For travellers in a group, most of the Scandinavian campsites have two-bedroom chalets with a bathroom and kitchen. These work out to be much more economical that hotels, and more comfortable than camping. We paid about €30 (£25) a head to stay in these
Speeding fines are very, very high in Scandinavia, and the faster you’re travelling over the speed limit, the costlier they are, so try to stick to the speed limits at all times. We were told that, in Norway at least, the speed cameras are forward facing so don’t pick up motorbike licence plates. Not that that would ever be an excuse to speed, of course…
Ferry routes link all the Scandinavian countries and also cover all the Norwegian coast. If you have limited time, this can be very handy, as it will allow you to make progress on your journey while you sleep
Stuart’s bike: BMW R 1200 GS Adventure (2006)
I chose this bike purely for the go-anywhere touring aspect. Its huge fuel tank, vast panniers, comfortable riding position and excellent wind protection mean that it fits the bill perfectly. The downside to all this is its weight. It’s very heavy, making it difficult to manoeuvre in tight city traffic. Modiffications include a lower seat from Touratech, which helps me feel more in control of the bike at standstill, and a ‘Infernalia’ sticker on the windscreen – international advertising for my friends Fabio’s death metal band
Marzio’s bike: BMW R 1100 GS (1998 special edition) aka Terrore!
Marzio chose this bike for the go-anywhere touring abilities – and this Beemer has travelled! It now has over 62,137 miles on the clock. Both BMWs are equipped with Trax aluminium panniers and top boxes
Ciccio’s bike: Honda VFR 800 (2000)
Lovingly polished to a blinding sheen, and never having travelled more than 25 miles from Siracusa. Modi. cations now include Givi side panniers and top box added for the journey, and a few scratches added during the trip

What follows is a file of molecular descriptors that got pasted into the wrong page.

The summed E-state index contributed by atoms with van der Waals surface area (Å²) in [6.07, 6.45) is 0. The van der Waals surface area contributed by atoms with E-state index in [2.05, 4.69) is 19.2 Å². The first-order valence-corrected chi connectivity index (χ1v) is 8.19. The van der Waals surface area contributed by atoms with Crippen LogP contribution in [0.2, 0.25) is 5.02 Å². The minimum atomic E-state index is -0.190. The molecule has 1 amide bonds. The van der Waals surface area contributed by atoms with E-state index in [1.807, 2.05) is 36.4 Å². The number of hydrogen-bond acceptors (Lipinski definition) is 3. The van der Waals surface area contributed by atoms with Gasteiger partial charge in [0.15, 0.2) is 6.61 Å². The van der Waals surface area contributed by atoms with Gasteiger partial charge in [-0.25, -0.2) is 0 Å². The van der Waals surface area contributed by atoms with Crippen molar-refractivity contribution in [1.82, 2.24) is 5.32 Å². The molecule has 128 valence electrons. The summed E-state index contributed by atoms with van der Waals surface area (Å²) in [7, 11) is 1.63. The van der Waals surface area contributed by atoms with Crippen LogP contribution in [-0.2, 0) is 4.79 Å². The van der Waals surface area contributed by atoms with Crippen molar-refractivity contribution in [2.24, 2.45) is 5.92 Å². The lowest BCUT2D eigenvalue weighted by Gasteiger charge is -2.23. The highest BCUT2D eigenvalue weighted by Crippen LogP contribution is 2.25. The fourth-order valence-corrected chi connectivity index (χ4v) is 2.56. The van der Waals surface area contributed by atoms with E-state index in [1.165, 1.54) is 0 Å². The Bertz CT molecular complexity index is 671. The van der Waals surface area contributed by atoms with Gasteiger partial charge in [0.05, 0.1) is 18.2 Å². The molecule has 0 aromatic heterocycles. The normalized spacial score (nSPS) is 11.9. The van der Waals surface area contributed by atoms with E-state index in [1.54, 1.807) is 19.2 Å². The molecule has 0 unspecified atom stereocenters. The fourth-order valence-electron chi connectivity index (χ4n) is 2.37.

Stuart Cooper, 34, British
My job as a Hydrographic Surveyor means that I work on a one-month-on/one-month-off basis, so I have plenty of time to indulge my passion for travelling. I’ve lived in Sicily for six years, and met Marzio three years ago when we founded the Vento del Sud Motorbike Chapter. My ambition is to master the Sicilian dialect
Marzio Giuliano, 41, Sicilian
Founder member of Vento Del Sud Motorbike Chapter. (Other members are Stuart Cooper, Imen Bousbiaa (Marzio’s wife) and Sebastiano Giuliano (Marzio’s 18-month-old son). Marzio rode his . rst motorbike at the age of seven and never looked back. When not out riding he’s a successful entrepreneur who owns a restaurant, a pub, a kebab shop, and a bed and breakfast all in Siracusa. His ambition is to sell them all and retire!
Francesco Raniolo (Ciccio), 43, Sicilian
Owner of a building . rm and prospect of Vento Del Sud, upon completion of the Nordkapp trip Ciccio became a fully-. edged chapter member. Having previously worked in Germany for several years, his language skills contributed to our safe passage through Germany and Switzerland